The Dalai Lama said humankind reacts in one of two ways when met with tragedy: either by losing hope, or by using the challenge to find inner strength.

With courage and love, the Basser family found its inner strength when faced with tragedy, channeling their heavy hearts into delivering a way to uplift others. 

“In 2002, we lost my sister Faith to BRCA-related ovarian cancer,” said Mindy Basser Gray, C’92, “and, because our family suffered really traumatically from this disease, we wanted to ensure that no other family out there suffered in the way we did.”

Through heartache grew hope: With a $25 million gift in 2012, Mindy and her husband, Jon Gray, C’92, W’92, established the Basser Research Center for BRCA in loving memory of Faith Basser. 

Located within Penn Medicine’s Abramson Cancer Center, the Basser Center is the first comprehensive BRCA-focused center of its kind. The center has a broad mission: to use cutting-edge research in basic and clinical sciences to advance the care of individuals living with BRCA1 and BRCA2 mutations. Mutations in these genes greatly increase the risk of developing breast, ovarian, and other cancers in men and women, and can be passed down through generations of family members. Many women opt to have life-altering preventive surgeries such as mastectomy (removal of the breasts) and oophorectomy (removal of the ovaries), which dramatically reduce the risk of developing these types of cancers. But these options are significant surgeries and have the potential to cause harm. 

Focused on all phases of clinical care and research, the Basser Center serves as a global force in prevention, early detection, treatment, and outreach for those affected by BRCA mutations. With special emphasis on high-risk populations―such as the Ashkenazi Jewish community, where the BRCA carrier rate is 10 times greater than in the general population―Center programs have included the Jewish Community Outreach Poster Campaign and the special event Inherited Breast & Ovarian Cancer: Why Jewish Families Are at Heightened Risk, moderated by Barbara Walters. The Basser Center also partners with several like-minded research and advocacy groups to increase public consciousness. Communications efforts such as the Center website (www.basser.org), Facebook page, and BRCAbeat e-newsletter provide up-to-date resources and information to families, donors, researchers, and health-care providers.

"We wanted to ensure that no other family out there suffered in the way we did."
―Mindy Basser Gray, C’92

While raising awareness and providing important channels of communication address urgent needs within the community, researchers at the Center hope their ever-expanding research will one day lead to better treatment and prevention options for those affected by BRCA mutations―and even a cure.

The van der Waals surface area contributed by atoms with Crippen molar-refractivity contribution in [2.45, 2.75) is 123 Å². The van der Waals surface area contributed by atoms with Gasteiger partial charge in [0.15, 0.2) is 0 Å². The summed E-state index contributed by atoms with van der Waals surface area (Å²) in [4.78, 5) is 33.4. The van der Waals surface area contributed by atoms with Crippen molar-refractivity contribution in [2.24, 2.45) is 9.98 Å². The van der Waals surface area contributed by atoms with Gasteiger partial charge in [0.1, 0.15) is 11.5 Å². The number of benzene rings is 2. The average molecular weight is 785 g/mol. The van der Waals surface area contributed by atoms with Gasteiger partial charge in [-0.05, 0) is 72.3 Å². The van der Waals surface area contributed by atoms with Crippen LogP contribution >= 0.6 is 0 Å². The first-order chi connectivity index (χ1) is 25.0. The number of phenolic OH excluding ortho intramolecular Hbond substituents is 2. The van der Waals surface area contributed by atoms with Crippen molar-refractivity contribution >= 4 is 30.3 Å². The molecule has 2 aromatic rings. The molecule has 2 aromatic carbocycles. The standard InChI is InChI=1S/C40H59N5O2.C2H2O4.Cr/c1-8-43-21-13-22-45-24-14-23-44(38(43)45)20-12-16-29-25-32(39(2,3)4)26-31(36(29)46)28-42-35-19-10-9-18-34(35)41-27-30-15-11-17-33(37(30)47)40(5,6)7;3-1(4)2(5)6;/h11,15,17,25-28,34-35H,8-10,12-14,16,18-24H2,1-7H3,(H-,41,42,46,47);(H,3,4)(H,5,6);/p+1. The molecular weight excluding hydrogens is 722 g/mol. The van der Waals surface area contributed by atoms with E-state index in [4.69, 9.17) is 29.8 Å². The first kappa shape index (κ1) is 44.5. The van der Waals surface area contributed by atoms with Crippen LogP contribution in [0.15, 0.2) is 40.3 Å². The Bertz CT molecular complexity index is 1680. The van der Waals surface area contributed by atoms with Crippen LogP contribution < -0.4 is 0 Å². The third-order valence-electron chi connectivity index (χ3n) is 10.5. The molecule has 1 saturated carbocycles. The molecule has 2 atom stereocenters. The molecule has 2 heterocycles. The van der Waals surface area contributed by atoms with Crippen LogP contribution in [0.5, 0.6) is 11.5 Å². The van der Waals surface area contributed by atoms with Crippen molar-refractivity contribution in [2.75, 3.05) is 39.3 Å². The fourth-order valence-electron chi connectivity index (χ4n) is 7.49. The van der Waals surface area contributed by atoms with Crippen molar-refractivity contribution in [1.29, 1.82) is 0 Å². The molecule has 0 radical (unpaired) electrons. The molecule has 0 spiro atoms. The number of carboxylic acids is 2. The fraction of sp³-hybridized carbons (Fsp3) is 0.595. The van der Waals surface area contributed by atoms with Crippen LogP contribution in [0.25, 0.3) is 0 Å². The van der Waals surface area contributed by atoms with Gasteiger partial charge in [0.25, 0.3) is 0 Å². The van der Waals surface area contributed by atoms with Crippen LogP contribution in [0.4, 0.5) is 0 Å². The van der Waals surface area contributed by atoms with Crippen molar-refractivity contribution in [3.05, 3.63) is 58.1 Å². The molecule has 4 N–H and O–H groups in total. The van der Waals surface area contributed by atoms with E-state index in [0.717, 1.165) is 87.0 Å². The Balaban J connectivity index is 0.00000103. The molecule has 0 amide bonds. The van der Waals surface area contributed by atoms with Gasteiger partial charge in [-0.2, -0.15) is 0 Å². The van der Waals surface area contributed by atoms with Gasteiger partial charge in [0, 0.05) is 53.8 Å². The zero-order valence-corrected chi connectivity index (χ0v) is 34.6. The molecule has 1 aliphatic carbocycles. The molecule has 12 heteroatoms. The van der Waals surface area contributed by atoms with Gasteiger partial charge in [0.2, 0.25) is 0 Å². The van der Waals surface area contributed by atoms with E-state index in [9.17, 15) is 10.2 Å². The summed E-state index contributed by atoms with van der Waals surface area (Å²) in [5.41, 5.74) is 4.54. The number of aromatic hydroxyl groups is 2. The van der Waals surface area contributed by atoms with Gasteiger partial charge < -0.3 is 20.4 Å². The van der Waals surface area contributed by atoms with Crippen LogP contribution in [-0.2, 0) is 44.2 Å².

The Center supports cancer research at every stage, from awarding research grants to Penn and external investigators, to hosting monthly seminars and an annual scientific symposium, which provide opportunities for researchers and clinicians to have greater interaction, cross-disciplinary collaboration, and an exchange of knowledge and ideas.

In 2013, the Center funded 19 grants exceeding $2 million to Penn scientists doing innovative BRCA-related research. One Basser-supported team, led by Lin Zhang, MD, Research Associate Professor in the Department of Obstetrics and Gynecology at the Perelman School of Medicine at the University of Pennsylvania, mined “junk DNA,” or what lies outside of protein-coding genes, and recently identified a non-protein-coding RNA whose expression is linked to ovarian cancer. This discovery provides a potential biomarker of BRCA-related cancer and the potential for new anti-cancer therapeutics.

The 2014 grants were recently awarded to several Penn investigators in the categories of Breakthrough Science Team and Outreach and Implementation Science. 

With an additional $5 million gift in 2013, the Grays established the Basser External Research Grant Program, a funding program for high-impact translational cancer research projects aimed at advancing the care of people living with BRCA1/2 mutations. External grants are unique among academic institutions, which typically utilize philanthropic gifts to further research conducted by their own scientists.

“This generous award by the Grays will help expand the mission of the Basser Center by allowing us to support innovative researchers outside of Penn and widen the circle of those who are working to find new ways to prevent and treat cancers associated with BRCA mutations,” said Susan Domchek, MD, Executive Director of the Basser Research Center and the Basser Professor of Oncology at Penn’s Abramson Cancer Center.

To further enhance the Basser Center’s mission, the Basser Global Prize was established by Shari Basser Potter, C’87, and her husband, Leonard Potter, to honor a visionary scientist who has conceptually advanced BRCA1/2-related research that has led to improvements in clinical care. 

At its heart, the Center provides hope for individuals and families affected by BRCA-related cancers.

Homologous Hope sculptureThe Homologous Hope sculpture, created especially for the Basser Center by internationally renowned artist Mara G. Haseltine

“We all have Homologous Hope,” said Mindy, referencing the Homologous Hope sculpture created especially for the Basser Center by internationally renowned artist Mara G. Haseltine and suspended from the glass atrium of the Perelman Center for Advanced Medicine. “We have hope that we can fund the research, find the cure, repair the damage that BRCA causes to thousands of families year upon year, and, as Mara’s sculpture does so beautifully, shine a bright light of promise that a cure is just one research project away from reality.”

For more information on the Basser Research Center, watch the video.